Zuckerman - "Worst set of macroeconomic conditions since the Great Depression"

Discussion in 'Wall St. News' started by ByLoSellHi, Mar 12, 2008.

  1. Who said this? Roubini? Marc Faber?? Some other perma-bear?


    This is a quote of none other than perma-bull and Boston Properties founder Mort Zuckerman.


    Zuckerman Says U.S. Economy Potentially Facing `Perfect Storm'

    By Michael McKee and Deirdre Bolton

    March 12 (Bloomberg) --
    Mortimer Zuckerman, co-founder of Boston Properties Inc., the largest U.S. office real estate investment trust, said the U.S. economy is in a recession and there's no sign of a recovery.

    ``We are looking at the worst set of macroeconomic conditions since the Great Depression,'' Zuckerman said in an interview with Bloomberg Television. ``I don't know where the bottom is. The federal government's going to have to do a lot more to contain what I think is the potential of a perfect storm.''

    Employers are cutting jobs and demand for housing is tumbling. On March 7, the Labor Department said payrolls fell by 63,000 in February, the most in five years, after a revised decline of 22,000 in January.

    ``The most dangerous part in my judgment is what is going on in the housing world, where we're now running foreclosures at the rate of two million a year, where nine million homes, according to the government, just slightly under nine million homes, have either no equity in them or negative equity,'' he said.

    ``That will go up to 15 million if housing prices continue to go down this year as they've done last year,'' Zuckerman added.

    ``We are clearly heading down. We are in a recession even if it's not technically a recession. The February unemployment numbers were terrible,'' he said.

    Federal Reserve

    Zuckerman said the Federal Reserve and the government need to take more action to stem rising foreclosures. He said the Federal Reserve's move yesterday to lend, in return for mortgage debt, $200 billion of Treasuries to the securities firms that trade directly with the central bank, was not enough.

    The Federal Reserve can't solve the problems of banks that aren't willing to make loans, falling home prices or a lack of confidence in the economy over the next year or two, he said.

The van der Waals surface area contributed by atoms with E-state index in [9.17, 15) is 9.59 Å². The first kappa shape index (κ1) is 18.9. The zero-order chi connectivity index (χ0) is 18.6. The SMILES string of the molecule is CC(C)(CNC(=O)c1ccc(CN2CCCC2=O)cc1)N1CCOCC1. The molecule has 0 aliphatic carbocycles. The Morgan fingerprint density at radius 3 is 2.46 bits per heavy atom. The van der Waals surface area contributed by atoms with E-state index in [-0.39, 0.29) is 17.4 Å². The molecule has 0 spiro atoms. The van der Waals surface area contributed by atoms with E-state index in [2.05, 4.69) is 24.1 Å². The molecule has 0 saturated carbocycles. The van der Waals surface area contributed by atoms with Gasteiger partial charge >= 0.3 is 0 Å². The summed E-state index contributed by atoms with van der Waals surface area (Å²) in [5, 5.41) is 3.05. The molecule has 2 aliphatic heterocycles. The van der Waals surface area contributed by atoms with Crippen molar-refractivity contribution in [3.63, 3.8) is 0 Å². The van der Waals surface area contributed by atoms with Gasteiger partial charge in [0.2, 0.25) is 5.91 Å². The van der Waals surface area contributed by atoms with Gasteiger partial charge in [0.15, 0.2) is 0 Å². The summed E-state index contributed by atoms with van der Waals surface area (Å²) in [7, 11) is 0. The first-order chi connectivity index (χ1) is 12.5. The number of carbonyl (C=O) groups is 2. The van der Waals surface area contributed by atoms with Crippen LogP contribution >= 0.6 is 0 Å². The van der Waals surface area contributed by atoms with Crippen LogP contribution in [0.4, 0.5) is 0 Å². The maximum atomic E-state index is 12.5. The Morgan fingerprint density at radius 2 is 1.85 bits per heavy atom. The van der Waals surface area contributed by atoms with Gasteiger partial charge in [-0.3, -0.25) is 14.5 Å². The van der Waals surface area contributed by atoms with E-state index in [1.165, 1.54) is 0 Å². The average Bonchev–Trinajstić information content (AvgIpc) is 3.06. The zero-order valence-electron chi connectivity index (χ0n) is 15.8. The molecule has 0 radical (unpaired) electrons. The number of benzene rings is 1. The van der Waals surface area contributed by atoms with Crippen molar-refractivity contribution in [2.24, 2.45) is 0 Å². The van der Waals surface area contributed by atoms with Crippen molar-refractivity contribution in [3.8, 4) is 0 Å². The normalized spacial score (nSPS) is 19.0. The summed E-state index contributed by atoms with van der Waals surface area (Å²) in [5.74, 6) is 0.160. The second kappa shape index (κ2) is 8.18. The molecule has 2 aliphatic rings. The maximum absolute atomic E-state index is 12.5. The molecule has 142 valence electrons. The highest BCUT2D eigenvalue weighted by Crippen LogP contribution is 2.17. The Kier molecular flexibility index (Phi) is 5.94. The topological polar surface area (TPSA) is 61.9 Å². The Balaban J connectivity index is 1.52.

One bright spot, Zuckerman said, was the New York City office market, where the lack of new construction has helped keep prices high.

    ``The real question is, is there a shadow inventory of space?'' he asked. ``Because right now there's virtually no inventory of space and I assume at some point there will be some inventory of space built up from tenants who are putting space on the market as a sublease.''

    Still, he said, ``clearly there is going to be a pullback from both commercial space and residential space over the next year. It's going to come about as a result of the recession that we are entering into.''
  2. If I were him I wuld not go around saying things like that unless he wants a call from Paulson telling him he should be more of a patriot and asking him if he is sure there is nothing in his tax filings for a determined team form the IRS to get contentious about,
  3. I agree with the diagnosis, but not the solution. Liquidity isn't the issue, it's a symptom. There has to be a complete, systemic overhaul of the way financial institutions model risk. The market has to sort out the mis pricing of risk related to debt on its own. Injecting liquidity is not going to help with the long term functioning of debt markets. Nor is bailing out non-performing institutions, creating further moral hazard, distrust between member institutions, incomplete information, and just an overall failure of efficient market transmission.